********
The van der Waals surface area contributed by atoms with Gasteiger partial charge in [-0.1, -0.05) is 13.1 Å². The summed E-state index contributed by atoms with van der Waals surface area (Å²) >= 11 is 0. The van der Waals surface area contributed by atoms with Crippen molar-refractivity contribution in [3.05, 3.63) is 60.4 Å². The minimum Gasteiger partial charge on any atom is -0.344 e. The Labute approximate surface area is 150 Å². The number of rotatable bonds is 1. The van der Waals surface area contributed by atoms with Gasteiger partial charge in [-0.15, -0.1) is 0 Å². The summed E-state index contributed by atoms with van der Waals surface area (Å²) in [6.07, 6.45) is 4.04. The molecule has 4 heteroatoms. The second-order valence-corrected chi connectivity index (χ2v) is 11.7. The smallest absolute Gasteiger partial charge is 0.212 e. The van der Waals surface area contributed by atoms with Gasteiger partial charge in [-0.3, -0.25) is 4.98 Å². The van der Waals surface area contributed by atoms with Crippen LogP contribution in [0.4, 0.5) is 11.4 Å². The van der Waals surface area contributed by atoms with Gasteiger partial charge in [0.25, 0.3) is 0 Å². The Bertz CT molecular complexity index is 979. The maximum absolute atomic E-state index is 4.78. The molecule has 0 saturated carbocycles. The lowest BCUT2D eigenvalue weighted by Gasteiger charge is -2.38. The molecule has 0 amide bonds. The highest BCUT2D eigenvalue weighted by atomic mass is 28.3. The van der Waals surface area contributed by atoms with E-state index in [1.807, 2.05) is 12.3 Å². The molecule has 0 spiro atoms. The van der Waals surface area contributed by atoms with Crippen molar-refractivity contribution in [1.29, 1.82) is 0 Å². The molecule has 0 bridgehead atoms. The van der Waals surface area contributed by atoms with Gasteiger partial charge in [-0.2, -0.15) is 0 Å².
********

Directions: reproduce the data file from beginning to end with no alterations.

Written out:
The van der Waals surface area contributed by atoms with Gasteiger partial charge in [-0.1, -0.05) is 13.1 Å². The summed E-state index contributed by atoms with van der Waals surface area (Å²) >= 11 is 0. The van der Waals surface area contributed by atoms with Crippen molar-refractivity contribution in [3.05, 3.63) is 60.4 Å². The minimum Gasteiger partial charge on any atom is -0.344 e. The Labute approximate surface area is 150 Å². The number of rotatable bonds is 1. The van der Waals surface area contributed by atoms with Gasteiger partial charge in [-0.15, -0.1) is 0 Å². The summed E-state index contributed by atoms with van der Waals surface area (Å²) in [6.07, 6.45) is 4.04. The molecule has 4 heteroatoms. The second-order valence-corrected chi connectivity index (χ2v) is 11.7. The smallest absolute Gasteiger partial charge is 0.212 e. The van der Waals surface area contributed by atoms with Gasteiger partial charge in [-0.3, -0.25) is 4.98 Å². The van der Waals surface area contributed by atoms with Crippen LogP contribution in [0.4, 0.5) is 11.4 Å². The van der Waals surface area contributed by atoms with Gasteiger partial charge in [0.25, 0.3) is 0 Å². The Bertz CT molecular complexity index is 979. The maximum absolute atomic E-state index is 4.78. The molecule has 0 saturated carbocycles. The lowest BCUT2D eigenvalue weighted by Gasteiger charge is -2.38. The molecule has 0 amide bonds. The highest BCUT2D eigenvalue weighted by atomic mass is 28.3. The van der Waals surface area contributed by atoms with E-state index in [1.807, 2.05) is 12.3 Å². The molecule has 0 spiro atoms. The van der Waals surface area contributed by atoms with Crippen molar-refractivity contribution in [1.29, 1.82) is 0 Å². The molecule has 0 bridgehead atoms. The van der Waals surface area contributed by atoms with Gasteiger partial charge in [-0.2, -0.15) is 0 Å².